There are times when, once the baby has come into the world, the mother takes a back seat. After nine months of being the protagonist, all the lights now shine on the baby and everything revolves around him. It is a normal and unintended fact, but there are mothers who do not get along, and if in addition to this situation is added the hormonal imbalance, physical appearance and the responsibility that comes with having a child, the mother may feel a little overcome.
60-80 percent of women who have given birth report great sadness, but this disappears with the days. However, 20 percent of moms suffer from postpartum depression. Generally, treating depression focuses on the emotional realm, but it is possible that the origin of it is further away, in the sacrum.
To answer this question, you have to be in the field of Osteopathy, a manual medicine that takes the body as a whole. It is based on the belief that all the systems of the body are related and, therefore, disorders in one system affect the functioning of the others. The frontal lobe and its prefronto-sub-cortical connections participate in the organization of the human being's state of mind. The sacrum and the bones of the skull are united thanks to the medullary canal. This cranial-sacral system houses the dura, a thick and impermeable membrane that protects the nervous system, that is, the spinal cord, the brain and the nerves that carry impulses from the brain to the rest of the body and vice versa, and which also manufactures, distributes and reabsorbs the cerebrospinal fluid CSF.
Following the maxim that a problem in one system can affect another, we can extrapolate it to the fact that a lesion in the sacrum can affect the brain. Let's visualize the following, the sacrum and the bones are united by the marrow, by modifying one of the two ends (sacrum), it tightens the marrow and modifies the other end (bones of the skull). Therefore, it may happen that muscles, ligaments and viscera will be affected. An injury to the sacrum consequently modifies the frontal bone and, by proximity, the frontal lobe where the area of emotion is located.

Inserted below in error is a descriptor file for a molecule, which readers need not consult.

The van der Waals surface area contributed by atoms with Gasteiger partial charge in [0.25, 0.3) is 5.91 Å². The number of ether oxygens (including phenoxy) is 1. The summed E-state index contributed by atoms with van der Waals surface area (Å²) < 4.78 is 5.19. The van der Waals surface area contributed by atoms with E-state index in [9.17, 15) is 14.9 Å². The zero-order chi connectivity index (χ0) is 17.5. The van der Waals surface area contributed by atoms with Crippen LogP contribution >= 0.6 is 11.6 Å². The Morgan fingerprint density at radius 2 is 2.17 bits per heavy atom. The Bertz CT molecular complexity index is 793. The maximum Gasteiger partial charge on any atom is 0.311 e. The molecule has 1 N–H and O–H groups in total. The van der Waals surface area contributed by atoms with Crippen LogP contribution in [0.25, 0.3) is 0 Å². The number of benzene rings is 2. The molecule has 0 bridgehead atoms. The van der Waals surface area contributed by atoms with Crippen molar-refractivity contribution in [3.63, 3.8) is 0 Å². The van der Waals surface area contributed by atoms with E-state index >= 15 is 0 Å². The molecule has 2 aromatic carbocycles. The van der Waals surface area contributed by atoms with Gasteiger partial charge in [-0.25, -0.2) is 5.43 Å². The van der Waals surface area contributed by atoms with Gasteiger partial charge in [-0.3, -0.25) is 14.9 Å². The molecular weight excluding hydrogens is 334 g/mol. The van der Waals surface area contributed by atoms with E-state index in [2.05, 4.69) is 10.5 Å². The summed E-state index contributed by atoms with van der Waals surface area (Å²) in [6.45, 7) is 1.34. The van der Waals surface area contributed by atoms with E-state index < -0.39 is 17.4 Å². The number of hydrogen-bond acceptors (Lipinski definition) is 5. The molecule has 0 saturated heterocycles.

How is the sacrum affected in childbirth? During a delivery, two main factors can affect the sacrum: a lithotomy delivery (gynecological examination position) or the baby's passage through the birth canal to the outside. Both situations they can exert great pressure on the sacrum and modify it. In lithotomy deliveries, many impacted sacrals are seen. The impact occurs when, due to the position of the mother and the force when pushing against the hard stretcher, the sacrum moves inward, into the iliacs. Treatment is based on structural osteopathic techniques that normalize the sacrum and cranial techniques to normalize the structures and allow the CSF to flow normally. The results are very effective and it does not hurt, when a woman feels depression after childbirth, look beyond, look at her globality.
Marián Zamora Saborit
Psychomotor in Early Childhood Education
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